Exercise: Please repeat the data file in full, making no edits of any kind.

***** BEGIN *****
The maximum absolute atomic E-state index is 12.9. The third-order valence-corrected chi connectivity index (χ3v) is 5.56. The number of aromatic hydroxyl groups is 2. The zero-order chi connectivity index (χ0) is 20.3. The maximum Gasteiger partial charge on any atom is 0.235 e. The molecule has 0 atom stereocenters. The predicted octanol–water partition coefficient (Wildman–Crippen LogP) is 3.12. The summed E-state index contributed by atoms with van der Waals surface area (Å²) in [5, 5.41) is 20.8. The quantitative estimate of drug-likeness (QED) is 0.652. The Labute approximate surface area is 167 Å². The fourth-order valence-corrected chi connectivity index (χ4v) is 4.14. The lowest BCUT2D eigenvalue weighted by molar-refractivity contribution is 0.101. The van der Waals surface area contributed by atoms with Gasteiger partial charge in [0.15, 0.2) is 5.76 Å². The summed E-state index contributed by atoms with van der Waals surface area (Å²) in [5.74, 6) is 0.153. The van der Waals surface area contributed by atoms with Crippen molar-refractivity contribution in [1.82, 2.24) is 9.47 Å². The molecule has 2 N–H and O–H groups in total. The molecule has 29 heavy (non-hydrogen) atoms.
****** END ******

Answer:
The maximum absolute atomic E-state index is 12.9. The third-order valence-corrected chi connectivity index (χ3v) is 5.56. The number of aromatic hydroxyl groups is 2. The zero-order chi connectivity index (χ0) is 20.3. The maximum Gasteiger partial charge on any atom is 0.235 e. The molecule has 0 atom stereocenters. The predicted octanol–water partition coefficient (Wildman–Crippen LogP) is 3.12. The summed E-state index contributed by atoms with van der Waals surface area (Å²) in [5, 5.41) is 20.8. The quantitative estimate of drug-likeness (QED) is 0.652. The Labute approximate surface area is 167 Å². The fourth-order valence-corrected chi connectivity index (χ4v) is 4.14. The lowest BCUT2D eigenvalue weighted by molar-refractivity contribution is 0.101. The van der Waals surface area contributed by atoms with Gasteiger partial charge in [0.15, 0.2) is 5.76 Å². The summed E-state index contributed by atoms with van der Waals surface area (Å²) in [5.74, 6) is 0.153. The van der Waals surface area contributed by atoms with Crippen molar-refractivity contribution in [1.82, 2.24) is 9.47 Å². The molecule has 2 N–H and O–H groups in total. The molecule has 29 heavy (non-hydrogen) atoms.